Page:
When rumors erupted on the Internet that John Kerry had cheated on his wife, the mainstream media dithered over whether to cover it. Average news consumers could be forgiven if they didn't quite understand the rules in play. The old rules have broken down, and no amount of hand wringing can bring them back. What reporters and editors can do, though, is level with their customers.
The truth is that the kind of rumors swirling around Kerry would not have been reported 10 or 15 years ago. Instead, they would have been faxed around the Beltway, been the subject of newsroom gossip, and lurked just offstage in every campaign story or interview. That world is obviously gone, the crinkled "hot fax" story replaced by Matt Drudge and millions of eyeballs a day.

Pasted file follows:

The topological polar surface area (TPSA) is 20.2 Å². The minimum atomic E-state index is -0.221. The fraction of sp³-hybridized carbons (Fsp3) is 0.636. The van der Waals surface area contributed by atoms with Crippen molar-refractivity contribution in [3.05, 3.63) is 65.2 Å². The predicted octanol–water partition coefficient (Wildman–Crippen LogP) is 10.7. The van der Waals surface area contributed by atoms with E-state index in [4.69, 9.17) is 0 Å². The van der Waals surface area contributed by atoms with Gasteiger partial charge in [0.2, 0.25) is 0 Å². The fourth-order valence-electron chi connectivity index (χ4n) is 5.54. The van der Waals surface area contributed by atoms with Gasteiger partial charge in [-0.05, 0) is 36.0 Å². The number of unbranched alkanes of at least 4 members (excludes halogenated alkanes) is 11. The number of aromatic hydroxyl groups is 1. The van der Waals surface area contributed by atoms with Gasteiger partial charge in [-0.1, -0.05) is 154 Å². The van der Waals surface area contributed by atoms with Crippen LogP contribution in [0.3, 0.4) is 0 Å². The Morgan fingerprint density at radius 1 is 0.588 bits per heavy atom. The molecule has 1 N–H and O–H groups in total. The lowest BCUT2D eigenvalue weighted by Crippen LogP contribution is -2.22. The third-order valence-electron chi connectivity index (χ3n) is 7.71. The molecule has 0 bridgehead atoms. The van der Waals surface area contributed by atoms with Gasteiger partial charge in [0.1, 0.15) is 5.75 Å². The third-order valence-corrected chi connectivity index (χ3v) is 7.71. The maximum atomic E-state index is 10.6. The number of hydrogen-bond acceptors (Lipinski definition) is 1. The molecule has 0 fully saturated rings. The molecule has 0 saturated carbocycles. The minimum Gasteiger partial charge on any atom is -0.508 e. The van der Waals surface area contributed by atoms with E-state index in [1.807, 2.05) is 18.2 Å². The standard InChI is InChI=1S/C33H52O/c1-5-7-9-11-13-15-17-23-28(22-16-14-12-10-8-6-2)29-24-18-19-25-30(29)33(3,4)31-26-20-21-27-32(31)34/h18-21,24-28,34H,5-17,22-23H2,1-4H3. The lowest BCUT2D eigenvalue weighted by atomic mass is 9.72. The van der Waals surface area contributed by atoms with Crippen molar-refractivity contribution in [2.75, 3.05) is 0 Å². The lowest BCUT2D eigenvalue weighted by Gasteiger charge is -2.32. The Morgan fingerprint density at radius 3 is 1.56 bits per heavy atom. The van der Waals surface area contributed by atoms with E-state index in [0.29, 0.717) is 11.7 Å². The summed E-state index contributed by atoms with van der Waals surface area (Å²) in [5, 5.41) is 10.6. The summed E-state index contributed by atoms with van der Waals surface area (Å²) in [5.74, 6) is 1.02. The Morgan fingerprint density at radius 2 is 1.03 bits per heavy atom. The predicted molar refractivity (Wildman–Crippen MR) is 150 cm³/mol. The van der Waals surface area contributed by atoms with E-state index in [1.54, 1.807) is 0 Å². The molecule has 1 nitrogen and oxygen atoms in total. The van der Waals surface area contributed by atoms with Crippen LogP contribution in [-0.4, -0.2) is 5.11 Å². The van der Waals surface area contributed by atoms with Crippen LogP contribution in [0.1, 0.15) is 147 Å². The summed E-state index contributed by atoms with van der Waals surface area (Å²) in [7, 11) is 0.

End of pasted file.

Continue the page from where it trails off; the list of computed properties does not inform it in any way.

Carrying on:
But still lurking is the unofficial double standard for reporting on questions of marital fidelity. Consciously or not, much of the media lump liberal politicians in the pro-adultery camp, while conservatives get the anti-adultery tag. What this means is that a conservative is automatically viewed as having a more newsworthy private life. It has to square with his pronouncements on "family values," or he will be judged morally inconsistent, and this inconsistency is an issue that will be brought to the attention of voters.
This is part of the de facto bargain the media have struck with politicians, particularly in election years: We will be your conduit to project whatever image you choose, but you only get one image. Try to complicate it—or double-cross us—and the deal is off. Kerry, as a liberal, did not trigger the media's higher level of scrutiny during his career or campaign. Fair enough, but only if everyone knows the score.